Yates’s idea was to apply some of the concepts of qualitative dynamics to the problem of understanding the stability of living systems—in particular, physiological feedback systems. In order to understand why Yates’s ideas are so original, it is important to understand that the conventional way of modeling the “homeostatic” behavior of various physiological systems is by means of an altogether different set of ideas—those of cybernetics, or feedback-control theory.
Now, there is no doubt that the concept of control via negative feedback is helpful in understanding the way that living systems operate. But it is also clear that organisms possess properties that no man-made feedback-control system has. There are many such properties, but for our purposes here, we may concentrate on two of them: robustness and plasticity.
While these terms are unfortunately not used consistently by all investigators, the way I use them here is now becoming standard. “Robustness” refers to the ability of a living system to return to an earlier functional regime following perturbation, while “plasticity” means the ability to find a novel functional regime that maintains overall system viability, in case a perturbation is so great as to make a robust response impossible.
According to this way of using the terms, the ability of a broken bone to heal would be an example of robustness, while the ability of a dog to shift to a three-legged gait upon losing a limb would be an example of plasticity.
The main reason that nonlinear dynamics is so well-adapted to describing the behavior of physiological systems is that it allows us to see why all living things possess both robustness and plasticity. The reason is that they are not two independent properties. From the point of view of nonlinear dynamics, we can see that they are two sides of the same coin.
How so? Here, in a nutshell, is the idea that lies at the foundation of Yates’s homeodynamics.
First, we recognize that most physiological processes are periodic, or cyclical, in nature. This is no mere accident, but rather is a deep insight into the nature of living, as opposed to nonliving, systems. In Yates’s words:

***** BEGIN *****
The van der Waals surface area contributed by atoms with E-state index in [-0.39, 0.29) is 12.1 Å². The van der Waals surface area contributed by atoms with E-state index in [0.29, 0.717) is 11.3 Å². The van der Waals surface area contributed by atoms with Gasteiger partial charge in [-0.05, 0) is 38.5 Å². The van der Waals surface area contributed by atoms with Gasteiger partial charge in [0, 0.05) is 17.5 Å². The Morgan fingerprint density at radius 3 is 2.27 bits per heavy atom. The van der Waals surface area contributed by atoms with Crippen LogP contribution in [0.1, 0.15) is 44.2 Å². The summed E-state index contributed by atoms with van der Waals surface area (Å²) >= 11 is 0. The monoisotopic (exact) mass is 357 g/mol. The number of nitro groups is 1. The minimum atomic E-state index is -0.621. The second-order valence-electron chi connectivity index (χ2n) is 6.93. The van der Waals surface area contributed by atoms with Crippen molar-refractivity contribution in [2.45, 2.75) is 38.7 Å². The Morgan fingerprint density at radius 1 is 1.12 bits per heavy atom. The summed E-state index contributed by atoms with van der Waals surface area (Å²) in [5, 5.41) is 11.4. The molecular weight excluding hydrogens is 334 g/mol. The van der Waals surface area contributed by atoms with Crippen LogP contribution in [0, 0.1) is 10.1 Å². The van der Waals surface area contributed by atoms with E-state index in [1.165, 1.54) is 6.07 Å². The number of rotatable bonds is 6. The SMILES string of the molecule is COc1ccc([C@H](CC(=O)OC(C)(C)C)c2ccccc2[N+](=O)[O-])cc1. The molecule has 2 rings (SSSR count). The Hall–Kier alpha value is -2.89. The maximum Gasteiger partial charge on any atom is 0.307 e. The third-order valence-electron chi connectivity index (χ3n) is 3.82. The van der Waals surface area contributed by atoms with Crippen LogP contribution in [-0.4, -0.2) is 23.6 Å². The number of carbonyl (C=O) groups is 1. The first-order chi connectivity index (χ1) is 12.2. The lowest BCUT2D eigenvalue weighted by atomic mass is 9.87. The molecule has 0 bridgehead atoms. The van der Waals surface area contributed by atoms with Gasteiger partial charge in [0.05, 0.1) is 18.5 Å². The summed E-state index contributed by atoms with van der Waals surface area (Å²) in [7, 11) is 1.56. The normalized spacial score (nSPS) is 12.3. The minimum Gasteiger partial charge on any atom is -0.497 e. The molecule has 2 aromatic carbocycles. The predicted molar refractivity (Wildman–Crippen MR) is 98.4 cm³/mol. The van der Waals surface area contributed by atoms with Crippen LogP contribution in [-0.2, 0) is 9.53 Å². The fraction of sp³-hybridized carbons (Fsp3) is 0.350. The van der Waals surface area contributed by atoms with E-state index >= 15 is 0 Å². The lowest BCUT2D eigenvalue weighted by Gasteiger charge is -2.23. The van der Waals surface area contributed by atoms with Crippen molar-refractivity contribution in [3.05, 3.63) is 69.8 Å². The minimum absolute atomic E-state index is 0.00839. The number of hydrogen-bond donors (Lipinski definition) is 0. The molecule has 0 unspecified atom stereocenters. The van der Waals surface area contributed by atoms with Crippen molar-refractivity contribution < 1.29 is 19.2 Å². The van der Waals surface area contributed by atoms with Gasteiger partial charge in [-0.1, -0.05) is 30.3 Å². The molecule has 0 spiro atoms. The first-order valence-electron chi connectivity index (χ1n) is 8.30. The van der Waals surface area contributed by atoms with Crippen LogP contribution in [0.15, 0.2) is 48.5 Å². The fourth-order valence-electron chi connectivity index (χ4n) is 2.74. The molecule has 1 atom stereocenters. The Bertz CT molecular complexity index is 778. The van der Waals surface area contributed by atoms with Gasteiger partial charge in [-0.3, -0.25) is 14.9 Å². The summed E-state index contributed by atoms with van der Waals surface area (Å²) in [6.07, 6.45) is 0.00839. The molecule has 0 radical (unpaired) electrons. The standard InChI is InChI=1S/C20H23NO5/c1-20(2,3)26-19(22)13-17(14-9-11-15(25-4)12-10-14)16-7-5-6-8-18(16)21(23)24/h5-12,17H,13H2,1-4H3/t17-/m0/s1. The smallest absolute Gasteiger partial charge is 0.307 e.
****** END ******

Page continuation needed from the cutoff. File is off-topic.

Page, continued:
In any persistent system, whose operations are sustained over periods of time very long compared to the characteristic process and interactional times within it, cyclic energy transformations must be present. Certain processes must occur again and again if the system is to persist. Otherwise we would observe only relaxational trajectories to equilibrium death. Thus, limit cycle–like, nearly periodic, oscillatory behavior is the signature of energy transformations in open, complex, thermodynamic systems . . .(4)
That is, we recognize that physiological processes are, in general, types of oscillators, and thus may be appropriately modeled using the concepts of nonlinear dynamics. In particular, we represent the behavior of the oscillator over time as a collection of trajectories through an abstract “phase space.” This ensemble of trajectories will usually be confined to a small volume of the available space—that is, it will be “non-ergodic.” Such a mapping of the oscillator’s behavior is called a “basin of attraction,” or “attractor,” for short.
Different sorts of attractors exist with various mathematical properties, but the fact that physiological oscillators are, in general, highly nonlinear—with trigger-like, weak energetic inputs leading to high-energy outputs—means that nonlinear attractors (either “limit cycles” or “strange attractors”) are the right sort of mathematical construct with which to model most, if not all, biological phenomena.
Using the nonlinear attractor as our basic tool for modeling biological activity, in turn, allows us to understand why robustness and plasticity are two sides of the same coin. Nonlinear attractors have two mathematical properties, called “equifinality” and “metastability,” which allow us to represent these phenomena in a natural way.